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Grand Theft ‘Not-O’ Mission, Kansas, Woman Steals Back Her SUV From Unsuspecting Thieves

Danielle Reno sits at a desk in her office Danielle Reno, of Mission, Kansas, worked with friends to steal her car back from the thieves that stole it from her in Kansas City, North, (Jacob Douglas | Flatland)
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2 minute read

First, the stomach sinks. Then, the dread sets in. Sure enough, thieves have made off with your car.

Most victims would report the theft to the police and hope for the best. But that’s not the way Danielle Reno rolls.

When the Mission, Kansas, woman’s car was stolen from a QuikTrip near North Oak Trafficway and Northwest 96th Street last week, she did file a police report.

But then she took matters into her own hands — prompting a roughly 48-hour sleuthing job that would make Magnum, P.I. proud. Her episode even came with a disgusting plot twist at the end.

“It makes me irate when somebody does something wrong to another person that didn’t do anything to them,” Reno said.

In A Flash

It all started about 9:20 p.m. July 9, when she stopped at the QuikTrip. She was only going to pop in for a few seconds, so she left her 2011 Toyota 4Runner unlocked and running.

Reno’s first break in the case came when surveillance video from the store showed a woman and two accomplices sneaking into the car. Little did Reno know that it was actually good fortune that her wallet and cell phone were in the stolen SUV.

Reno tracked the thieves through their purchases on her credit card and through pings from an app on her cell phone.

Break No. 2 in the case actually came from Reno’s professional experience as the owner of Unleashed Pet Rescue in Mission.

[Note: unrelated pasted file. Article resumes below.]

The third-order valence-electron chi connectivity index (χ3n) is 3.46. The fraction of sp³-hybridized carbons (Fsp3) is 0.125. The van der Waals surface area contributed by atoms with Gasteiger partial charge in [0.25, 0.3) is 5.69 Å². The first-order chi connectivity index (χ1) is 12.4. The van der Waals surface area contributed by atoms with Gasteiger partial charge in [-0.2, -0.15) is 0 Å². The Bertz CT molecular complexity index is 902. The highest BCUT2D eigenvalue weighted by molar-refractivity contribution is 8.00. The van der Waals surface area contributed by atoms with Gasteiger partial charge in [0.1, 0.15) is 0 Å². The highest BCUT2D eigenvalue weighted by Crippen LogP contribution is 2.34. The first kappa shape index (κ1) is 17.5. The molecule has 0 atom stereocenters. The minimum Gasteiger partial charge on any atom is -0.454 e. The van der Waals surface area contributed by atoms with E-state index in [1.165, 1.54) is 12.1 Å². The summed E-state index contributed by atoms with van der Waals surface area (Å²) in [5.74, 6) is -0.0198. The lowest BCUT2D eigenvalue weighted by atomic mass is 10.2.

“People follow patterns; pets follow patterns,” Reno said. “We followed her patterns.”

As it turned out, the credit charges were coming from Gladstone, Independence and Kansas City, North.

Another Break

Hot on the thieves’ trail, she tracked them to a gas station in Gladstone. Break No. 3 came when a clerk at the station had overheard the group in Reno’s car talking about going to an Applebee’s restaurant.

This is when the investigation turned from electronic surveillance to good, old-fashioned gumshoe work. Reno and her friends staked out every Applebee’s they knew of in the area.

And it was Reno herself who hit the jackpot at a Gladstone location. In walked the woman Reno had seen on the QuikTrip surveillance tape.

Heart racing, Reno went to the parking lot with her spare key. And just like that, Reno had her car back. She documented her victory by streaming her exit on Facebook.

The Exciting Conclusion

“I was like, ‘Oh, my God, I have to tell everyone that’s helping me, so I’m just going to get on (Facebook),’” she said.

Since then, viewers have watched the video hundreds of thousands of times on social media.

“People like to see people get justice,” Reno said. “Somebody did something wrong, and now they’re paying for it.”

Yet the cost was steep for Reno.

The thieves, who had placed a case of beer in the back seat, also stunk up the car so badly that Reno said she can’t stand to drive it.

Gladstone police picked up three homeless people in connection with the theft. The Clay County prosecutor’s office has charged one of the suspects, Lindsey Custer, with two felonies (tampering in the first degree and receiving stolen property).

Custer told Gladstone police that she did not know the car and its contents were stolen. She said a woman who had stolen a car from her in the past gave her what turned out to be Reno’s stolen SUV.

Even with the thrill of tracking down her wayward wheels, Reno is not about to take up detective work full time. “I’ll stick to animals,” she said.

—Jacob Douglas is a summer intern at Kansas City PBS

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